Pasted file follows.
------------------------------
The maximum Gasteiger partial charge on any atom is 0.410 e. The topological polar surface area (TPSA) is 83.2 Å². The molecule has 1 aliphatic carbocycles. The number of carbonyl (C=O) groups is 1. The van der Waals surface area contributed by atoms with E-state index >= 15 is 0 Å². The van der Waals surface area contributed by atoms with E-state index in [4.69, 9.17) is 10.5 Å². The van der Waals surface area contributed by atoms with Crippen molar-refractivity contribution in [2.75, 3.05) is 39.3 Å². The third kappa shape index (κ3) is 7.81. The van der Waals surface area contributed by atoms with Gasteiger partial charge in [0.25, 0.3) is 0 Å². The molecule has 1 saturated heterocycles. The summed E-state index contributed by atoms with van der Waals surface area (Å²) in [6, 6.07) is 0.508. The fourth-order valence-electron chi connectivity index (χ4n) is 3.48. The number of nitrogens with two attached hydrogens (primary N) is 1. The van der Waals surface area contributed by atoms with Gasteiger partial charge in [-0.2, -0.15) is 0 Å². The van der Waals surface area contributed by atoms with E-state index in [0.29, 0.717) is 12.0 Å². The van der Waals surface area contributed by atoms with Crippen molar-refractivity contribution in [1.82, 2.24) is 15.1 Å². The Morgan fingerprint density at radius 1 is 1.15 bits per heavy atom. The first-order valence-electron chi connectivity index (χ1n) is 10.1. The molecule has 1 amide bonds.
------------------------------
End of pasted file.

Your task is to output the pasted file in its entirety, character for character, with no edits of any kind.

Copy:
The maximum Gasteiger partial charge on any atom is 0.410 e. The topological polar surface area (TPSA) is 83.2 Å². The molecule has 1 aliphatic carbocycles. The number of carbonyl (C=O) groups is 1. The van der Waals surface area contributed by atoms with E-state index >= 15 is 0 Å². The van der Waals surface area contributed by atoms with E-state index in [4.69, 9.17) is 10.5 Å². The van der Waals surface area contributed by atoms with Crippen molar-refractivity contribution in [2.75, 3.05) is 39.3 Å². The third kappa shape index (κ3) is 7.81. The van der Waals surface area contributed by atoms with Gasteiger partial charge in [0.25, 0.3) is 0 Å². The molecule has 1 saturated heterocycles. The summed E-state index contributed by atoms with van der Waals surface area (Å²) in [6, 6.07) is 0.508. The fourth-order valence-electron chi connectivity index (χ4n) is 3.48. The number of nitrogens with two attached hydrogens (primary N) is 1. The van der Waals surface area contributed by atoms with Gasteiger partial charge in [-0.2, -0.15) is 0 Å². The van der Waals surface area contributed by atoms with E-state index in [0.29, 0.717) is 12.0 Å². The van der Waals surface area contributed by atoms with Crippen molar-refractivity contribution in [1.82, 2.24) is 15.1 Å². The Morgan fingerprint density at radius 1 is 1.15 bits per heavy atom. The first-order valence-electron chi connectivity index (χ1n) is 10.1. The molecule has 1 amide bonds.